Abstract: Given a graph $H$, the size-Ramsey number of $H$ is the minimum $m$ such that there exists a graph $G$ with $m$ edges such that in every $2$-coloring of $G$, there exists a monochromatic copy of $H$. Paul Erdos offered $ \$ $100 simply to determine the correct order of magnitude of the size-Ramsey number of $P_n$, the path on $n$ vertices, and Beck solved this problem by showing that the size-Ramsey number of $P_n$ is between $2.25n$ and $900n$. (Note that a trivial lower bound is $2(n-2)$ and when one first thinks about the problem, it seems surprisingly hard to even improve the lower bound to something like $2.0001n$.) The best lower and upper bounds, after many incremental improvements, stood at $2.5n$ and $74n$, both due to recent work of Dudek and Pralat.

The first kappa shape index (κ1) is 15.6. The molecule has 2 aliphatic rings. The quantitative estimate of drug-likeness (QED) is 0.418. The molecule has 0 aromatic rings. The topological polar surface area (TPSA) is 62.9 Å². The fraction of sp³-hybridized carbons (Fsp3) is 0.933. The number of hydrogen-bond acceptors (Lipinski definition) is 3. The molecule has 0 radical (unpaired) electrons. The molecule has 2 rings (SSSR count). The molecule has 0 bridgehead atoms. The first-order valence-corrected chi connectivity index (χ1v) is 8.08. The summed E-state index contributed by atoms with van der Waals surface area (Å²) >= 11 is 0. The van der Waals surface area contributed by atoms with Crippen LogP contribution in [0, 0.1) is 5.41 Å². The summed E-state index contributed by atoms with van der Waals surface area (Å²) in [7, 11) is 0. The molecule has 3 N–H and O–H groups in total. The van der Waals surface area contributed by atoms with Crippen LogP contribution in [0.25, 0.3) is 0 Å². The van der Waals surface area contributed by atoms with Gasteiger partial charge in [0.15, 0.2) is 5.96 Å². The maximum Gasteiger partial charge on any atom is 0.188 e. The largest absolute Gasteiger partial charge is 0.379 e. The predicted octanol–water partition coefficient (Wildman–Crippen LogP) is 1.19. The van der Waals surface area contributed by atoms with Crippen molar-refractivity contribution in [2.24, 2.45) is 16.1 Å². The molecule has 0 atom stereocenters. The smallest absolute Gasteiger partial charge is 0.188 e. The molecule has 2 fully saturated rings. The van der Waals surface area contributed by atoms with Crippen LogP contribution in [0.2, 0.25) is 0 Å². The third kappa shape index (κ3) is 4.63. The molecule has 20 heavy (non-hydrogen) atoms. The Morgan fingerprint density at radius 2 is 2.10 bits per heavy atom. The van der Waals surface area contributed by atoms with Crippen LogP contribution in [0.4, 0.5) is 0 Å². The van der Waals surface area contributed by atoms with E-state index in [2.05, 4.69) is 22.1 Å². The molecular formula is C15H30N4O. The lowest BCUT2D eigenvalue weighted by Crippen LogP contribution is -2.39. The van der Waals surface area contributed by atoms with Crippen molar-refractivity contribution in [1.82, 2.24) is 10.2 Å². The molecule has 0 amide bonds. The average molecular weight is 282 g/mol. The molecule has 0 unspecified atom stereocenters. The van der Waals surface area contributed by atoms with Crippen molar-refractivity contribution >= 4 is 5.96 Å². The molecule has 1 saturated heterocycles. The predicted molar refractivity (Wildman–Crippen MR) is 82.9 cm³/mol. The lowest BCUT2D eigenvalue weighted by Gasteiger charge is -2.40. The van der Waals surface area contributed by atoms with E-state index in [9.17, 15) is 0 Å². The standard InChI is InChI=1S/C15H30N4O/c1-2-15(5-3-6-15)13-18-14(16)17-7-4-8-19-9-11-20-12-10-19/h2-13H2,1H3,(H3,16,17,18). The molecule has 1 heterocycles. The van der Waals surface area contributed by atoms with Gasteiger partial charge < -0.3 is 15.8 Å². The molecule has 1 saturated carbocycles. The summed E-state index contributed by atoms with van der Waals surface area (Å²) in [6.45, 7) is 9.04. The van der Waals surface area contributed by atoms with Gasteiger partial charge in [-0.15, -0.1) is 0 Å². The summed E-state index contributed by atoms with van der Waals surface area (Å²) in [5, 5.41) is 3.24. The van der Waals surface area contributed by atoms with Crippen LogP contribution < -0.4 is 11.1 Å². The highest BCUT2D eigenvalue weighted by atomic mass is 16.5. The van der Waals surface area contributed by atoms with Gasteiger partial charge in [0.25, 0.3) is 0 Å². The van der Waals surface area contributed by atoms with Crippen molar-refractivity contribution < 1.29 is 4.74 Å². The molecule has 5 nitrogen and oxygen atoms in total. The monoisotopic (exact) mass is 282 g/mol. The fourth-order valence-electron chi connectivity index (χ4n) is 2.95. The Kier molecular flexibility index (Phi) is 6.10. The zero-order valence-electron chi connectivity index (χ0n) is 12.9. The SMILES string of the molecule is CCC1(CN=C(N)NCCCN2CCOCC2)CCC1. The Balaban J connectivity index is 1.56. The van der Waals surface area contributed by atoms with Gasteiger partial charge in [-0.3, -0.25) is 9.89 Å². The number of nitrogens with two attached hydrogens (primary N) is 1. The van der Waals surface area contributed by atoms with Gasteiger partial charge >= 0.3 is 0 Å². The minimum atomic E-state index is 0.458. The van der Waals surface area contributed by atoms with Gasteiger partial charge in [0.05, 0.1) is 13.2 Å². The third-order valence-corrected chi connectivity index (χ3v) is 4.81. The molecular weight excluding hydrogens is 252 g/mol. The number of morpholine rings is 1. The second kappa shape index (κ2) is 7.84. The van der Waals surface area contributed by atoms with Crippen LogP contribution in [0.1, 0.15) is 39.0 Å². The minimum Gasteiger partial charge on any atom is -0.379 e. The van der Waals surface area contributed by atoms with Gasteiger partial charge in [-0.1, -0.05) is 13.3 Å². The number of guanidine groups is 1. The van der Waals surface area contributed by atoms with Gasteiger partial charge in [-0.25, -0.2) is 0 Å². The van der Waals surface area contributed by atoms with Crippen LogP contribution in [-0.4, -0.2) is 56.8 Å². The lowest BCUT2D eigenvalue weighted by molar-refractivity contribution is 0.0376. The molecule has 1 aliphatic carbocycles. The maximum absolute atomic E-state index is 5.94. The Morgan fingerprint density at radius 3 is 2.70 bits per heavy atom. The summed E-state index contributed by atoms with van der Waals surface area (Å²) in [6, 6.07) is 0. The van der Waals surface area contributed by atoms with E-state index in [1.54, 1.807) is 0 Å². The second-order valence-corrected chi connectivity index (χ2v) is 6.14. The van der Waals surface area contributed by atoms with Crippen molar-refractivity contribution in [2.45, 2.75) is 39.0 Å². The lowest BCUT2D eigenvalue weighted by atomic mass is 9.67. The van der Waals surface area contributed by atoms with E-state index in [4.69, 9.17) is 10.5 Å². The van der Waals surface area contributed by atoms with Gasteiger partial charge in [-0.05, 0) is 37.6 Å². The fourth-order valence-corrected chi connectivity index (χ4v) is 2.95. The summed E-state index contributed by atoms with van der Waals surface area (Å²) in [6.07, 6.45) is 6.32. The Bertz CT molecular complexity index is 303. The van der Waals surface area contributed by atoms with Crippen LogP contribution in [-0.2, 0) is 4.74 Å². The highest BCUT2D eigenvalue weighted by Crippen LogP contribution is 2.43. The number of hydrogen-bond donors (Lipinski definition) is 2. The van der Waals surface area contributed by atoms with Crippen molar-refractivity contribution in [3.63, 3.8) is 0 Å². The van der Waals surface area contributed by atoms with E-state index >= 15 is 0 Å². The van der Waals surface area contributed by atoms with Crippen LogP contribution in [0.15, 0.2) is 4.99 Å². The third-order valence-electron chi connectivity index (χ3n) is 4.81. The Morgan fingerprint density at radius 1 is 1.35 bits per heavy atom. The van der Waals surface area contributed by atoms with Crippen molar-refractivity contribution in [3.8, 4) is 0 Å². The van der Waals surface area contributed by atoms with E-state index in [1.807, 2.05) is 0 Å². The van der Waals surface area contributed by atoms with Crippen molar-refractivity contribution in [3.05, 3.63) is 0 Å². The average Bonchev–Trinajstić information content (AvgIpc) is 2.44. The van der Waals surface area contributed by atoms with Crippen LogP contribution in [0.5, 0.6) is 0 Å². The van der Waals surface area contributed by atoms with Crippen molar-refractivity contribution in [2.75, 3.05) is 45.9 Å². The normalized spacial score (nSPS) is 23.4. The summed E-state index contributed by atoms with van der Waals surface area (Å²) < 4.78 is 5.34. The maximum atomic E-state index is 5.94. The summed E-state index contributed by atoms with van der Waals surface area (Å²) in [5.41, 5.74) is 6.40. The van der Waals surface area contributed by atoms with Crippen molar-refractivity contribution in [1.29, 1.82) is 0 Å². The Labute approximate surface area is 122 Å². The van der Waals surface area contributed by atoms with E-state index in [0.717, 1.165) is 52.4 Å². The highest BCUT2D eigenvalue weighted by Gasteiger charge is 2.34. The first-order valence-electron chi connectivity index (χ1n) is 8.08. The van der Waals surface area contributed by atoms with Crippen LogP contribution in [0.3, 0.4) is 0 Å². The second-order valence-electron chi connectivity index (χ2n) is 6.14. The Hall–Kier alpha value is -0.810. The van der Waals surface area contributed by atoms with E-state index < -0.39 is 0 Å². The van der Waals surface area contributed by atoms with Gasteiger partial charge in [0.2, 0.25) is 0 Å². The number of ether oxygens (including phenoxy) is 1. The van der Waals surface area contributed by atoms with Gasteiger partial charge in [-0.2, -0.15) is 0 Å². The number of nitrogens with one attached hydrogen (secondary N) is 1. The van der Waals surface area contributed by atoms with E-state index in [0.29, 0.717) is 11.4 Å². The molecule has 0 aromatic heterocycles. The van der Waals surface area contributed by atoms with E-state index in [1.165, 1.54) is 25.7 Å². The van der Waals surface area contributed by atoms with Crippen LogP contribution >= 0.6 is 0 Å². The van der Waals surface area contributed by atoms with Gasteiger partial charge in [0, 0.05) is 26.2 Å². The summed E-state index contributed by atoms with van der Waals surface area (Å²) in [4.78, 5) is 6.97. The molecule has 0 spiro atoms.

We improve the lower bound to $3.75n$; that is, we prove that every graph with at most $3.75n$ edges has a $2$-coloring such that there are no monochromatic $P_n$'s. We also discuss the $r$-color version of the problem.
Joint work with Deepak Bal.
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